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Businesses are becoming increasingly reliant on online reviews and ratings. But companies are rating customers too — in the form of "customer lifetime value" (CLV) scores. We just don't know what ours are.

How long you wait for customer service on the phone or whether you are offered a seat upgrade by an airline might be determined by your past behavior as a customer.

To Peter Fader, professor of marketing at the University of Pennsylvania, it makes complete sense to give "VIP treatment" to the customers that add value to the company. He recently co-authored a book with Sarah Toms, executive director of Wharton Interactive, called "The Customer Centricity Playbook."

He joined host Sabri Ben-Achour to discuss how companies determine these scores and how they use them to treat customers. Below is an edited transcript of their conversation. 

So what is a customer lifetime value, or CLV, score that apparently everyone has?

It's a projection of the financial value of a given customer trying to estimate how many purchases they'll make, over what horizon, and how valuable those purchases will be. So here's a number that represents our best guess of all of your future value.

How do you determine something like that?

It's actually easier than you think. It's not really a matter of witchcraft. We look at your purchasing history. So how many purchases have you made? When did the last one occur? How much have you spent when you did? And then we project it forward. The basic algorithms, the ideas have been around for a long time. The hard part's been getting commercial believability and acceptance.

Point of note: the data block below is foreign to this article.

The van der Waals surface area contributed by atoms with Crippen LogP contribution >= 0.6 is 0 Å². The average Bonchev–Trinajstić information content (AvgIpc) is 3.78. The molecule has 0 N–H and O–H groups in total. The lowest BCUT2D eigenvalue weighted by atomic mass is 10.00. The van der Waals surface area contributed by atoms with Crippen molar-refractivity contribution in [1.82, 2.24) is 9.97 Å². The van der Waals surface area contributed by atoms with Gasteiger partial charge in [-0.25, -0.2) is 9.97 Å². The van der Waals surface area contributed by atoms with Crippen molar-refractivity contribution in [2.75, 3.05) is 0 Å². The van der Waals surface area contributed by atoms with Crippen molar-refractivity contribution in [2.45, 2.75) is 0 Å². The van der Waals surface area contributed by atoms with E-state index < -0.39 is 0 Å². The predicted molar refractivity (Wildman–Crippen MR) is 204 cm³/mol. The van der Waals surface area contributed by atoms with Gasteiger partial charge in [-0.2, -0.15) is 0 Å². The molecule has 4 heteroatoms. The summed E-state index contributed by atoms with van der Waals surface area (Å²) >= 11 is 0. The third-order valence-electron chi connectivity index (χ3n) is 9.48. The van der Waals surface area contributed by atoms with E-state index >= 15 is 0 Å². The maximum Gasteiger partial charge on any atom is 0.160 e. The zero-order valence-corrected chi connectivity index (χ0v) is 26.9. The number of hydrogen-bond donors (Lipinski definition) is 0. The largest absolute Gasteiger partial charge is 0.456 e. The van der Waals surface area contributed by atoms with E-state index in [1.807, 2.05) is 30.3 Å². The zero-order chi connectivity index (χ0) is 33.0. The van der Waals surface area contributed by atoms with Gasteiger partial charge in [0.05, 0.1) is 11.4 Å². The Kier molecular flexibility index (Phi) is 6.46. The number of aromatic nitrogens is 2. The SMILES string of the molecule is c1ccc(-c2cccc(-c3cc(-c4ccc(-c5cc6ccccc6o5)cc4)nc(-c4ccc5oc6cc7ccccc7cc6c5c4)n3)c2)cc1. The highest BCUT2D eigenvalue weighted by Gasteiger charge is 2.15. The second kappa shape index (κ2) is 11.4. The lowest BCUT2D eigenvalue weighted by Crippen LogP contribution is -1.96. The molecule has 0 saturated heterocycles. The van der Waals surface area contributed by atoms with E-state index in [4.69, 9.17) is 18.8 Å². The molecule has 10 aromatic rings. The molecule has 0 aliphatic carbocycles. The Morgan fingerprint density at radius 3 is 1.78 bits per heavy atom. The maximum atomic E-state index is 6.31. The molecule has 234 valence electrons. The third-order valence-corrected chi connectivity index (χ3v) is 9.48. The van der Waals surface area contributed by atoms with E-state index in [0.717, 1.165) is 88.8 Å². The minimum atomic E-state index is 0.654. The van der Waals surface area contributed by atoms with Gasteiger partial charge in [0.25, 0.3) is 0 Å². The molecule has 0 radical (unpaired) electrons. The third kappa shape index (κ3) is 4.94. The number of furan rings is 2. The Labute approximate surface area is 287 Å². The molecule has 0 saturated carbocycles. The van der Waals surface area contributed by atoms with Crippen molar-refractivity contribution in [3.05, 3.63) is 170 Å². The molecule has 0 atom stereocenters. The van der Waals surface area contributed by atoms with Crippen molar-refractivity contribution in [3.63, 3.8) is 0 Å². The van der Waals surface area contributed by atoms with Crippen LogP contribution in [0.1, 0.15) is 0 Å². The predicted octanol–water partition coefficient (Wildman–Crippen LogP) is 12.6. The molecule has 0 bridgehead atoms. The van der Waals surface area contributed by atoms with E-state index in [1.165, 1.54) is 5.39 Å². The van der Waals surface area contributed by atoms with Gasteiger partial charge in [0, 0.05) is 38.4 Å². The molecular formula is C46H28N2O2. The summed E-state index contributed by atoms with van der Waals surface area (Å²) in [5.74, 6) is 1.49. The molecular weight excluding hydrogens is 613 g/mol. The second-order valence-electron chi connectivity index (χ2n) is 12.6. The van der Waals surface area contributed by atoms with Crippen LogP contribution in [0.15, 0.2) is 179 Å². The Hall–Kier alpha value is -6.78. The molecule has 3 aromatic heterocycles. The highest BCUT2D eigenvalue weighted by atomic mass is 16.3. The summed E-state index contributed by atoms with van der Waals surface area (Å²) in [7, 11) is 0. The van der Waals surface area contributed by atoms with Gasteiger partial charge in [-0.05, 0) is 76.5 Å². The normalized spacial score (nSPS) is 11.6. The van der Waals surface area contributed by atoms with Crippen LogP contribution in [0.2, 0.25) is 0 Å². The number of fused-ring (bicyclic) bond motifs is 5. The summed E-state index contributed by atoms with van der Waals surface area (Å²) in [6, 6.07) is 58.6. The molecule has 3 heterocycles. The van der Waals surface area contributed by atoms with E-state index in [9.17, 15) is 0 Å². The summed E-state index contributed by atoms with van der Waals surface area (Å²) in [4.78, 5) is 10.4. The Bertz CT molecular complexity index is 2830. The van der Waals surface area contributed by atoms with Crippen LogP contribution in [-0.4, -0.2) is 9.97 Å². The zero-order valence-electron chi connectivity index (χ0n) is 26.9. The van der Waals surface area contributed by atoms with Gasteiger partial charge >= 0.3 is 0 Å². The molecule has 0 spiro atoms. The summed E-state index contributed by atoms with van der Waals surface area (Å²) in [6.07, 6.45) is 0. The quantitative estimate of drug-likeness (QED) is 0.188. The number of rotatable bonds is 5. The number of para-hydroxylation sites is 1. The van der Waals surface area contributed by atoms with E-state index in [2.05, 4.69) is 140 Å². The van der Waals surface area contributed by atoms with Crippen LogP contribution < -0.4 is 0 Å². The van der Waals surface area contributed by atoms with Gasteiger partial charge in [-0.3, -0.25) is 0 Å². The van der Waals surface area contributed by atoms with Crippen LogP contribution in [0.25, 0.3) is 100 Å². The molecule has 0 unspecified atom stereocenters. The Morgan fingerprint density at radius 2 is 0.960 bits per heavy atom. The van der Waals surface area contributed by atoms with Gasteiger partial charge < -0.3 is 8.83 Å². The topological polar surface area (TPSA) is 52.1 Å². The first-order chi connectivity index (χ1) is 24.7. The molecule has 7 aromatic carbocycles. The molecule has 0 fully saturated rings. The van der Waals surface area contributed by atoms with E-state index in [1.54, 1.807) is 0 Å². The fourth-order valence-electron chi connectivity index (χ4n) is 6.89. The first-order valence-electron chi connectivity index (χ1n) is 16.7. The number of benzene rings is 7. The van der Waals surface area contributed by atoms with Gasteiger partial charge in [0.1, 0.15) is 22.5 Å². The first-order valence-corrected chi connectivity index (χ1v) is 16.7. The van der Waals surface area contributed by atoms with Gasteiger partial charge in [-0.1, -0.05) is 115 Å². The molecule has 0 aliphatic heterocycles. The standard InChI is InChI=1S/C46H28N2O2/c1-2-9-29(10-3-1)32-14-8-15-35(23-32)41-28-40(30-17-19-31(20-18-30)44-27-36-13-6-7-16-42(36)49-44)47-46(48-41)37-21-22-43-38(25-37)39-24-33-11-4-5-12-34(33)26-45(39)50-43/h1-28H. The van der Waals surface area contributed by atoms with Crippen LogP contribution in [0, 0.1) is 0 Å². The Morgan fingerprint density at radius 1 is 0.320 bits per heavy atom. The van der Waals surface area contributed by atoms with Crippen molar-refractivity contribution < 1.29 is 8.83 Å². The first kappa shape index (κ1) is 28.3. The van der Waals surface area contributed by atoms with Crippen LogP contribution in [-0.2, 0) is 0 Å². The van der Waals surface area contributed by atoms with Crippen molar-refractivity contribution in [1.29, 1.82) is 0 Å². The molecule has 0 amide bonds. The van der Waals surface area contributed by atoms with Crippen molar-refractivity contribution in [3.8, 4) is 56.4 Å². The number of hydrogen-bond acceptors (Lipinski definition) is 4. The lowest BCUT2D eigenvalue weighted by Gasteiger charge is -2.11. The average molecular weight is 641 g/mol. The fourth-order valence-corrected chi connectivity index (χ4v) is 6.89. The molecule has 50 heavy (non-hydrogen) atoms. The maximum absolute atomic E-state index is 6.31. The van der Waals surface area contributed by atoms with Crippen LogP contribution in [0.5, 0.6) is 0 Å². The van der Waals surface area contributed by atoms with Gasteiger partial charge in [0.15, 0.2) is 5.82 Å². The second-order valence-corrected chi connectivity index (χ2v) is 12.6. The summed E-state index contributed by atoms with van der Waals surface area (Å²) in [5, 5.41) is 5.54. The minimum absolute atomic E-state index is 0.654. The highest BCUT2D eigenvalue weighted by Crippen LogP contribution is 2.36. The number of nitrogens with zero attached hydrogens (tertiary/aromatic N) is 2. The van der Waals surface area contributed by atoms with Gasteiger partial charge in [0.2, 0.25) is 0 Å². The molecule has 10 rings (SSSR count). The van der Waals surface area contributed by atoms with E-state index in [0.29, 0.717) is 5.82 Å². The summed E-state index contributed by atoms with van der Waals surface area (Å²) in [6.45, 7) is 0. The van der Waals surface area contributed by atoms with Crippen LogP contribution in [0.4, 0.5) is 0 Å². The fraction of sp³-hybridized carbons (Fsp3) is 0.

Well, so how then is that score used? It it to determine how many coupons we get? 

A wide variety of use cases. So in many cases, it will be something like which e-mail we're going to send to which customer at which time. In other cases, it's going to be a little bit more elaborate, like what kinds of customers should we be acquiring and how much should we spend to get them. And ultimately, one of the things I've been spending a lot of time on recently is the idea of customer-based corporate valuation. That if we can project how many customers you're going to acquire and how valuable they'll be, that's actually going to be a really good estimate of the overall value of the enterprise.

I've also read that these kinds of scores could be used to determine how prompt a response we get when we complain about something.

There's no doubt about it. That might be one of the most effective use cases. I want to be careful about it — we don't want to penalize people for being bad customers. But we should have no problem with rewarding the good ones, giving them a special 1-800-number to dial into or just better trained people to respond to their requests or complaints. That's actually quite common, and I think a really effective use case.

So literally, if I call up my cell phone company, my number will come up and the company can be like, "Oh, he's a complainer. Send him to Judy"?